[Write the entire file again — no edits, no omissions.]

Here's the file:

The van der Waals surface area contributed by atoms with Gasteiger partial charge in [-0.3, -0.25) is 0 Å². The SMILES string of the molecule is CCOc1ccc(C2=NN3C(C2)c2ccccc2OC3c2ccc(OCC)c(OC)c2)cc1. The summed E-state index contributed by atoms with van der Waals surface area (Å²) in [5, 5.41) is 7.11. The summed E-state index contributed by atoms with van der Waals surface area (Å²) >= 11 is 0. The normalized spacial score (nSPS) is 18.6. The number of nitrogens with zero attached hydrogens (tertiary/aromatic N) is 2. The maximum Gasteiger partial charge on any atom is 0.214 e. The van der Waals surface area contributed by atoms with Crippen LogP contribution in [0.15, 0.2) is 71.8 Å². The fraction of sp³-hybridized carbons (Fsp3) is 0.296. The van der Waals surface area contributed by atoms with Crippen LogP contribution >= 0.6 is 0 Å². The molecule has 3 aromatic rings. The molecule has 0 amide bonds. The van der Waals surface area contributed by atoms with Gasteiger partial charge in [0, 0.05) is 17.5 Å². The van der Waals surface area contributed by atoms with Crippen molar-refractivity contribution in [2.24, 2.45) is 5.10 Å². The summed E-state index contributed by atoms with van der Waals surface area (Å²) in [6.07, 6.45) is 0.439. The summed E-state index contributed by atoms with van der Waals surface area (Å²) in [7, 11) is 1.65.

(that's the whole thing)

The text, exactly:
The van der Waals surface area contributed by atoms with Gasteiger partial charge in [-0.3, -0.25) is 0 Å². The SMILES string of the molecule is CCOc1ccc(C2=NN3C(C2)c2ccccc2OC3c2ccc(OCC)c(OC)c2)cc1. The summed E-state index contributed by atoms with van der Waals surface area (Å²) in [5, 5.41) is 7.11. The summed E-state index contributed by atoms with van der Waals surface area (Å²) >= 11 is 0. The normalized spacial score (nSPS) is 18.6. The number of nitrogens with zero attached hydrogens (tertiary/aromatic N) is 2. The maximum Gasteiger partial charge on any atom is 0.214 e. The van der Waals surface area contributed by atoms with Crippen LogP contribution in [0.15, 0.2) is 71.8 Å². The fraction of sp³-hybridized carbons (Fsp3) is 0.296. The van der Waals surface area contributed by atoms with Crippen LogP contribution >= 0.6 is 0 Å². The molecule has 3 aromatic rings. The molecule has 0 amide bonds. The van der Waals surface area contributed by atoms with Gasteiger partial charge in [0, 0.05) is 17.5 Å². The van der Waals surface area contributed by atoms with Crippen molar-refractivity contribution in [2.24, 2.45) is 5.10 Å². The summed E-state index contributed by atoms with van der Waals surface area (Å²) in [6.07, 6.45) is 0.439. The summed E-state index contributed by atoms with van der Waals surface area (Å²) in [7, 11) is 1.65.